Tuesday, September 01, 2009

Review of Modern Jews Engage the New Testament by Rabbi Michael J. Cook, Part 3

Chapter 2 – Results of Ignorance: Evolving Jewish Views of Jesus

Cook divides the history of this topic into six periods. It’s not a bad overview. The first historical period Cook treats is the period of Jesus’ ministry. Here Cook maintains that we can know little of what Jews of that day actually thought about Jesus, because our sources—the gospels—are separated from the original events chronologically, geographically, demographically (that is, more Gentiles than Jews were Christians by first century’s end), and ideologically (anti-Jewish bias in the gospels). I’ll address Cook’s historical minimalism as the review progresses, as well as the idea that the gospels reflect anti-Jewish bias. At this point, note that Cook finds the available sources, which he restricts to the gospels, highly problematic as historical evidence.

Period two takes us to the end of the second century, where our sources remain few. We have Josephus in his famous Testimonium, which in its current form is recognized to reflect Christian interpolation. We have the gospels, where Cook seems willing to accept its portrayal of negative non-Christian Jewish views of Jesus, but Cook is silent on positive portrayals (Joseph of Arimathea; the 3,000 and 5,000 (or increasing to a total of 5,000) who came to believe in Acts 2:41 and 4:4, who were certainly therefore favorable towards Jesus before they came to faith; and the multitudes of Jewish people who listened to him favorably (Matthew 7:28-29). Finally, he mentions Justin’s Dialogue with Trypho, where he is correct to see the dialogue, whether a literary invention or not, as reflective of actual argumentation that was taking place. The portrait of Jewish views skews toward the negative; the truth was that Jews responded negatively and positively, with the development of “border lines” between Judaism and Christianity being solidified more by the leadership on each side than by the man in the street. And note that just as there were Jews in the first and second centuries whose positive attitudes towards Jesus led to official negative responses, later on (e.g. in the days of John Chrysostom) we encounter the phenomenon of philo-Semitic Christians visiting synagogues and observing Jewish holidays, leading to a hardening of the positions by church leadership. Thus borders solidified on both sides of the fence.

The third period is that of early rabbinic literature, roughly the 3rd through 6th centuries. There is a substantial literature on the phenomenon of “Jesus in the Talmud,” with voices on the spectrum between maximalist and minimalist positions (that is, those who find all alleged references to Jesus in the Talmud to be actual references and those who do not). Here we find the beginnings of the ideas that Jesus was a sorcerer, a blasphemer, and an enticer of Israel. Again the evidence is skewed to the negative. “Mindful that some Jews had been lured into Christian ranks, the rabbis denounced Jesus for attempting to ‘entice and lead Israel astray…’” (p. 15). The term “lured” sounds like a retrojection of modern Jewish attitudes towards Christian missionaries and implies some sort of deceit in the presentation of Jesus during this period. It’s an anachronistic term in that environment; the rabbinic label of ‘enticement’ was based more on the rabbis’ perception that Jesus had arrogated God’s prerogatives to himself thereby promulgating idolatry. Again, too, Cook fails to mention any of the positive or neutral references to interactions between Jewish believers in Jesus and the larger Jewish community (see the recent Jewish Believers in Jesus: The Early Centuries, ed. Oskar Skarsaune and Reidar Hvalvik [Henderson, 2007]). To be fair, it is mostly recently that the imbalance is being addressed in scholarship, though the cry against the “lachrymose” view of Jewish-Christian relations—as one of little but persecution on the part of the Christians—goes back to Salo Baron.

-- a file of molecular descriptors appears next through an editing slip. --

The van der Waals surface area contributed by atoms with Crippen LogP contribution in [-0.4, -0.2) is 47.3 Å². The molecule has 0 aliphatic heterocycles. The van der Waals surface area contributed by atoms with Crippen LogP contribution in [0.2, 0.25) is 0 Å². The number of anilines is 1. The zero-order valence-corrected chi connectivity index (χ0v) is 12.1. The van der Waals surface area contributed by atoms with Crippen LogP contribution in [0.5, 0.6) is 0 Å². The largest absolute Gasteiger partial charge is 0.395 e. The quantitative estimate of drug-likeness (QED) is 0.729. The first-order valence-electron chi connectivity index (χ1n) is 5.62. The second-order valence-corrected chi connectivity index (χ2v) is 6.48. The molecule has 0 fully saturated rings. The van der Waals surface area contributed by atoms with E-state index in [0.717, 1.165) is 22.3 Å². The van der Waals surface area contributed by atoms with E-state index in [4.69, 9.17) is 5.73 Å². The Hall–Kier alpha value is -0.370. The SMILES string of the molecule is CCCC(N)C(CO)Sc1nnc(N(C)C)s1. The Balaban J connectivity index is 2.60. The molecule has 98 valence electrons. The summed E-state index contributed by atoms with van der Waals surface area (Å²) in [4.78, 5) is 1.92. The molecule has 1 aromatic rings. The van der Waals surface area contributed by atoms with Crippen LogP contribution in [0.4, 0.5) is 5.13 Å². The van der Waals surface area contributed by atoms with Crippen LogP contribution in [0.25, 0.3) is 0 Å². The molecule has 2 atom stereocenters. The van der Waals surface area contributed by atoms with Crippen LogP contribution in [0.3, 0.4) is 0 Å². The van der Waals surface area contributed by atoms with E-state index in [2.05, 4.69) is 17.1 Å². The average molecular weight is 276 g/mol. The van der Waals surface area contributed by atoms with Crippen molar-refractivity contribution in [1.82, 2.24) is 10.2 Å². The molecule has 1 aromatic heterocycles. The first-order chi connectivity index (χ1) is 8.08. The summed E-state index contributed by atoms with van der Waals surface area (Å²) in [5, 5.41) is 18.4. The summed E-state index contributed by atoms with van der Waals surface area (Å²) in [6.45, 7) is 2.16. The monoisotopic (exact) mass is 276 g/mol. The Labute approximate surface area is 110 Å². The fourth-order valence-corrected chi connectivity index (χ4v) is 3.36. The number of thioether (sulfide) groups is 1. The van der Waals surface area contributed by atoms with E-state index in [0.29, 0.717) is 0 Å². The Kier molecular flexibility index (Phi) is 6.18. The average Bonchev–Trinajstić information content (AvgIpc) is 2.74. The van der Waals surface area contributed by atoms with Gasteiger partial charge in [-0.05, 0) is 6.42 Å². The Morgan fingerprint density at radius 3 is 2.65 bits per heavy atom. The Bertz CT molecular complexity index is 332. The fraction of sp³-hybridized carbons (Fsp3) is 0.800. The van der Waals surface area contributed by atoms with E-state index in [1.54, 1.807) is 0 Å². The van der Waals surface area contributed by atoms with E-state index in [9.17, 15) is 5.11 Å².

In period four we find ourselves in the Middle Ages. The well-known medieval disputations tell little of what the man in the street thought of Jesus. For that, we can go to the Toledot Yeshu, a medieval parody of the gospels’ Jesus story, a counter-narrative that has lasted in Jewish minds well into the twentieth century. Cook here acknowledges that the Toledot “misdirected” Jewish thinking about Jesus. What was said above about the lachrymose view of Jewish history applies perhaps even more strongly in this period.

The fifth period is the mid-1800s on, the period of the “First Quest for the Historical Jesus.” The Jewish context of Jesus was rediscovered, and Jesus was fixed within the orbit of Judaism and the charge at his trial reconfigured to be sedition; while Paul, not Jesus was the “bad guy” (not Cook’s term) who spun off Christianity as a separate religion.

Finally, the sixth period is right now: a “split” has developed among Jews between those willing to expose themselves to the subject of Jesus and those who are not so willing. Cook wants the refuseniks, so to speak, to enter the discussion. Yet there is also another, possibly more important split, that has to do not with willingness to engage, but—among those who do engage—with to what extent they see Christianity, Paul included, as inherently Jewish (even if they disagree with the message) or to what extent they see faith in Jesus for Jews, and the existence of Jewish believers in Jesus, as valid. In other words, attitudes are the beginning point; but once established, we still have matters of content to deal with, and that can be as polarizing as the matter of attitude.

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